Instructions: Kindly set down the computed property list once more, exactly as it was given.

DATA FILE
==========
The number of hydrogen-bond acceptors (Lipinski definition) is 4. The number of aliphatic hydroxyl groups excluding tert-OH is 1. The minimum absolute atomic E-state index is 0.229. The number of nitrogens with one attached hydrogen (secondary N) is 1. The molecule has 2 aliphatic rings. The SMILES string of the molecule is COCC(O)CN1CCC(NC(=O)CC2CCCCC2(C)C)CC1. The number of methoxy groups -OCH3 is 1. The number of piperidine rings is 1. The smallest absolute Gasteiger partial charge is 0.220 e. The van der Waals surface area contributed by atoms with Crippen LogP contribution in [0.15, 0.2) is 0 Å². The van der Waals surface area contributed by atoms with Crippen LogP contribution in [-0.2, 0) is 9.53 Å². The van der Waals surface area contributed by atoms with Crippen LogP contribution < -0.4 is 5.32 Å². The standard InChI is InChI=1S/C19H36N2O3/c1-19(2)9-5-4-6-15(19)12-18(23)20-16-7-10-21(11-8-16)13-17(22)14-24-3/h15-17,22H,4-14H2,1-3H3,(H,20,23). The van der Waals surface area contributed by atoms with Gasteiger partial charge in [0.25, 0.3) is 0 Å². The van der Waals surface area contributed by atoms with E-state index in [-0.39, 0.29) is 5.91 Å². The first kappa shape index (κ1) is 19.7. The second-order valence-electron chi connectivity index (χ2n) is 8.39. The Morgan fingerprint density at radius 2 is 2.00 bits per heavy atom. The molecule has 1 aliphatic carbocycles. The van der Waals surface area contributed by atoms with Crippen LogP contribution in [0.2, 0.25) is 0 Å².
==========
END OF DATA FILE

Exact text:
The number of hydrogen-bond acceptors (Lipinski definition) is 4. The number of aliphatic hydroxyl groups excluding tert-OH is 1. The minimum absolute atomic E-state index is 0.229. The number of nitrogens with one attached hydrogen (secondary N) is 1. The molecule has 2 aliphatic rings. The SMILES string of the molecule is COCC(O)CN1CCC(NC(=O)CC2CCCCC2(C)C)CC1. The number of methoxy groups -OCH3 is 1. The number of piperidine rings is 1. The smallest absolute Gasteiger partial charge is 0.220 e. The van der Waals surface area contributed by atoms with Crippen LogP contribution in [0.15, 0.2) is 0 Å². The van der Waals surface area contributed by atoms with Crippen LogP contribution in [-0.2, 0) is 9.53 Å². The van der Waals surface area contributed by atoms with Crippen LogP contribution < -0.4 is 5.32 Å². The standard InChI is InChI=1S/C19H36N2O3/c1-19(2)9-5-4-6-15(19)12-18(23)20-16-7-10-21(11-8-16)13-17(22)14-24-3/h15-17,22H,4-14H2,1-3H3,(H,20,23). The van der Waals surface area contributed by atoms with Gasteiger partial charge in [0.25, 0.3) is 0 Å². The van der Waals surface area contributed by atoms with E-state index in [-0.39, 0.29) is 5.91 Å². The first kappa shape index (κ1) is 19.7. The second-order valence-electron chi connectivity index (χ2n) is 8.39. The Morgan fingerprint density at radius 2 is 2.00 bits per heavy atom. The molecule has 1 aliphatic carbocycles. The van der Waals surface area contributed by atoms with Crippen LogP contribution in [0.2, 0.25) is 0 Å².